As the French and Turks struggled, the Turks collected the heads of fallen French infantry soldiers, and placed the severed heads on poles above the walls. On March 7, Bonaparte sent an officer bearing a flag of truce to negotiate Jaffa's surrender. The Turks opened the city gates and let the officer through. Minutes later his head was raised on a pole.
A Napoleon coin, minted in 1858, found in debris taken from Temple Mount, Jerusalem Olivier Fitoussi.
The furious Napoleon ordered a general assault. He remained outside the city, where he was told that 3,000 Ottoman soldiers were willing to surrender if their lives would be spared.
But further outraging the emperor, among the captives were soldiers who had been caught in Al Arish, Gaza and Ramla, and who had promised never to take up arms against the French again.
Again, the French were having difficulty provisioning their own troops, let alone prisoners of war. Also, Napoleon didn't want to stretch his already outnumbered soldiers by making them guard the captives. But he didn't want them rejoining the enemy ranks.
Years later, exiled on the island of Saint Helena, Napoleon wrote: "to have acted otherwise than as I did, would probably have caused the destruction of my whole army…I therefore… ordered that the prisoners taken at El Arish, who in defiance of their capitulation, had been found bearing arms against me, should be selected out and shot. The rest, amounting to a considerable number, were spared."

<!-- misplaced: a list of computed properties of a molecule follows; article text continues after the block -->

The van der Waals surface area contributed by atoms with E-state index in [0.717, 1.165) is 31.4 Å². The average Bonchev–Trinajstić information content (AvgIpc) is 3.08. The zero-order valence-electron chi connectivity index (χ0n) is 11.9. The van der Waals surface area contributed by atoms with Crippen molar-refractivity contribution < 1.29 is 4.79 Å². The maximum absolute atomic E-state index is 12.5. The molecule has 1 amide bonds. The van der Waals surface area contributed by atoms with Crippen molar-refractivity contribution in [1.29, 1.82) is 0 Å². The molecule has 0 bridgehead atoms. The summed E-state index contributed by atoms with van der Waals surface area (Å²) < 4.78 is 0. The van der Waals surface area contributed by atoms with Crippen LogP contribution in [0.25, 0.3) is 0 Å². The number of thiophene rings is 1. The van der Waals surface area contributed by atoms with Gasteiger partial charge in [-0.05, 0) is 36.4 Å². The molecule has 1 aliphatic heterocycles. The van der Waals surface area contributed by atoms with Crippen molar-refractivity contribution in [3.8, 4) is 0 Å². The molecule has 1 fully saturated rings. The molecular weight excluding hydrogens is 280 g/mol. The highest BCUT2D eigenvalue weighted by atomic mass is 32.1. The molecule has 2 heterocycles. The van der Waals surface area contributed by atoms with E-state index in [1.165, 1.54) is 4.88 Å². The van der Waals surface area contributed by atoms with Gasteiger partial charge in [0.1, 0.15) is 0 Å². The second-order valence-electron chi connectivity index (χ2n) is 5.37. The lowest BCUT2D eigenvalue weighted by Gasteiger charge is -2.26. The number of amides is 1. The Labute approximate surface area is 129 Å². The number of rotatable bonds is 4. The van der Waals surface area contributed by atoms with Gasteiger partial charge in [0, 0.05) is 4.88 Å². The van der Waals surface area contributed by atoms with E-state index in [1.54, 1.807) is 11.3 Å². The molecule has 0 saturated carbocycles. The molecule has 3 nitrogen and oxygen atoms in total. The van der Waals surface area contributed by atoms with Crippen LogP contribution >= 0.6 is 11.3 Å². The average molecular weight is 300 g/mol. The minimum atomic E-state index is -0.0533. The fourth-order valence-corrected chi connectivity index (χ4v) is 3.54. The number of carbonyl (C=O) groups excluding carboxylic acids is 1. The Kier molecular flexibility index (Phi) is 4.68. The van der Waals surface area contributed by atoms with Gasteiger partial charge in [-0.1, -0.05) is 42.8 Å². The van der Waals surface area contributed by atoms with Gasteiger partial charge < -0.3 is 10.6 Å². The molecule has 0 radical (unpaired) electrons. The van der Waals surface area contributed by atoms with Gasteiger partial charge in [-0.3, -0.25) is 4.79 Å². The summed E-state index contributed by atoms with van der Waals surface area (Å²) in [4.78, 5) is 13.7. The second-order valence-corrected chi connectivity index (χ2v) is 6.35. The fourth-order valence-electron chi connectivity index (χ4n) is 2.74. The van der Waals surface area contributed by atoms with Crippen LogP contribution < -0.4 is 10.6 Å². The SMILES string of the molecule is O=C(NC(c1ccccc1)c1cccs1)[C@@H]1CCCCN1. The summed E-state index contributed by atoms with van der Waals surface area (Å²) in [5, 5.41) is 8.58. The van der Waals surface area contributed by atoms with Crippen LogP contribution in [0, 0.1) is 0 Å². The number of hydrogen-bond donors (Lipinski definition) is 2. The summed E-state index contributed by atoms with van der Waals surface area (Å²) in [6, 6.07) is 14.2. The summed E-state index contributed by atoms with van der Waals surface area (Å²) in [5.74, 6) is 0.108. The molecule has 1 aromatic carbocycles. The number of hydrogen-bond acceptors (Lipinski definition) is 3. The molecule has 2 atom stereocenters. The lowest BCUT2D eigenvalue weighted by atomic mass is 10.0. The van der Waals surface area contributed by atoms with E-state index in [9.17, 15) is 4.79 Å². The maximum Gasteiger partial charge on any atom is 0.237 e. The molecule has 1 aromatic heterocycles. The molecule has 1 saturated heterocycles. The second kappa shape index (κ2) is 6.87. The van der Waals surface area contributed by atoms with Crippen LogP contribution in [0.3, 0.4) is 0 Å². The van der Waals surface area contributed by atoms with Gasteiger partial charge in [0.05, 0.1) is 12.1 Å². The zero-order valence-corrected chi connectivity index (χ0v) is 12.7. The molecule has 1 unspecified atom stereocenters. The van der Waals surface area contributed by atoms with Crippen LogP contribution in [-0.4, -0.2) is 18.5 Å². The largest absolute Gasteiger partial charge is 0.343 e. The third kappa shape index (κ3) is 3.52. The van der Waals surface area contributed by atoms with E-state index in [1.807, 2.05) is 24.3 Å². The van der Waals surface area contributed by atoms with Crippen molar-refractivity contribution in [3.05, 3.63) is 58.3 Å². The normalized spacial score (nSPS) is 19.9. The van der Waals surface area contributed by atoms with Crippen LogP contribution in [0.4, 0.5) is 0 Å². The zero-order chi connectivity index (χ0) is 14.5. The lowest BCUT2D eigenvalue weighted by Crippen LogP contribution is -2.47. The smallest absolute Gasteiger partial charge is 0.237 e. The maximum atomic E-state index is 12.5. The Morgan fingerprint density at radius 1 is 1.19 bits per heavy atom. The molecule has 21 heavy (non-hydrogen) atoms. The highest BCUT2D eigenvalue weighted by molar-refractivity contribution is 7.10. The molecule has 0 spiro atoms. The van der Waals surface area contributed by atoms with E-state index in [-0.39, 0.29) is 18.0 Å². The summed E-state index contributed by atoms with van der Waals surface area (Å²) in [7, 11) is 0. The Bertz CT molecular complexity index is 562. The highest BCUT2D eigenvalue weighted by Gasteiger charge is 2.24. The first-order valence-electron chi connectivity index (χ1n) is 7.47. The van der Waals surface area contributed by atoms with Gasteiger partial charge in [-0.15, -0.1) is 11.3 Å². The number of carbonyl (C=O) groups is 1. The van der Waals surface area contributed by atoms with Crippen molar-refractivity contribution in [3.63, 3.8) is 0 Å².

We do not know if Napoleon slaughtered all 3,000 Turkish prisoners at Jaffa or only men who resumed fighting him after their release, as he tells us. There is no archaeological evidence to support the mass slaughter described in the memoirs of Napoleon´s secretary, Louis Antoine Fauvelet de Bourrienne, who never missed an opportunity to stain the Corsican's reputation.
The booty the French found in Jaffa included small vessels anchored in its harbor, and also cannons, that would shortly prove useful.
read more: http://www.haaretz.com/archaeology/1.790107
Babylonian destruction found in the City of David. @elalusa Report w/Malcolm "Indiana" Hoenlein @conf_of_pres. @thadmccotter
During the excavations, concentrated on the eastern slope of the City of David, structures dating back more than 2,600 years were unearthed after being delicately extricated from collapsed layers of stone, the authority said Wednesday.
“Nestled within the collapse, many findings have surfaced, including: charred wood, grape seeds, pottery, fish scales and bones, and unique and rare artifacts,” it said in a statement. “These findings depict the affluence and character of Jerusalem, capital of the Judean Kingdom, and are mesmerizing proof of the city’s demise at the hands of the Babylonians.”
Notable among the findings were dozens of storage jars, used to contain both grain and liquids, with stamped handles depicting the seal of a rosette.
According to the excavation’s directors, Ortal Chalaf and Dr. Joe Uziel, the seals are characteristic of the end of the First Temple period and were used for the administrative system that developed toward the end of the Judean realm.